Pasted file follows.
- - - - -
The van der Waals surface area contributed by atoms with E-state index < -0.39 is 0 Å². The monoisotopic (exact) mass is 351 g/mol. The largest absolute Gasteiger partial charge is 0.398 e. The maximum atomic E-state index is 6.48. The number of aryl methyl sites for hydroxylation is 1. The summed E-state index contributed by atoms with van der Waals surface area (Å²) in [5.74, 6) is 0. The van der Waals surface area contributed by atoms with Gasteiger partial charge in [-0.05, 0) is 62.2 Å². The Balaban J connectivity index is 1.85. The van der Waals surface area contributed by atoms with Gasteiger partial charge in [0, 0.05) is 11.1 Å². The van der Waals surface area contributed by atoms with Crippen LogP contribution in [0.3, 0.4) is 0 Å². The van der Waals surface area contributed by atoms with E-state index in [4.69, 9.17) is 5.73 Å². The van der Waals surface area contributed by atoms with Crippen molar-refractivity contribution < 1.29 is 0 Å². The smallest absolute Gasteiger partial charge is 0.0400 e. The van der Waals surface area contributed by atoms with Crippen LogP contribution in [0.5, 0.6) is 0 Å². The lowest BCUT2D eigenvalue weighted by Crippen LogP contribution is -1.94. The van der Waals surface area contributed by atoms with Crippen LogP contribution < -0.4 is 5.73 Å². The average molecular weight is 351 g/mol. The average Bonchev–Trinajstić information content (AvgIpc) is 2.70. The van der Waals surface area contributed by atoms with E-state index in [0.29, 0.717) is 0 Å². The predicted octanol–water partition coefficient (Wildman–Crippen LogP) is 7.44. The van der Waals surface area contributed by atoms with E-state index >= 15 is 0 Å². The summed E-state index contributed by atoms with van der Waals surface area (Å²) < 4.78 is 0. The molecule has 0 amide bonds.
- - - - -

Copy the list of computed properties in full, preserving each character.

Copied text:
The van der Waals surface area contributed by atoms with E-state index < -0.39 is 0 Å². The monoisotopic (exact) mass is 351 g/mol. The largest absolute Gasteiger partial charge is 0.398 e. The maximum atomic E-state index is 6.48. The number of aryl methyl sites for hydroxylation is 1. The summed E-state index contributed by atoms with van der Waals surface area (Å²) in [5.74, 6) is 0. The van der Waals surface area contributed by atoms with Gasteiger partial charge in [-0.05, 0) is 62.2 Å². The Balaban J connectivity index is 1.85. The van der Waals surface area contributed by atoms with Gasteiger partial charge in [0, 0.05) is 11.1 Å². The van der Waals surface area contributed by atoms with Crippen LogP contribution in [0.3, 0.4) is 0 Å². The van der Waals surface area contributed by atoms with E-state index in [4.69, 9.17) is 5.73 Å². The van der Waals surface area contributed by atoms with Crippen molar-refractivity contribution < 1.29 is 0 Å². The smallest absolute Gasteiger partial charge is 0.0400 e. The van der Waals surface area contributed by atoms with Crippen LogP contribution in [0.5, 0.6) is 0 Å². The lowest BCUT2D eigenvalue weighted by Crippen LogP contribution is -1.94. The van der Waals surface area contributed by atoms with Crippen LogP contribution < -0.4 is 5.73 Å². The average molecular weight is 351 g/mol. The average Bonchev–Trinajstić information content (AvgIpc) is 2.70. The van der Waals surface area contributed by atoms with E-state index in [0.29, 0.717) is 0 Å². The predicted octanol–water partition coefficient (Wildman–Crippen LogP) is 7.44. The van der Waals surface area contributed by atoms with E-state index >= 15 is 0 Å². The summed E-state index contributed by atoms with van der Waals surface area (Å²) < 4.78 is 0. The molecule has 0 amide bonds.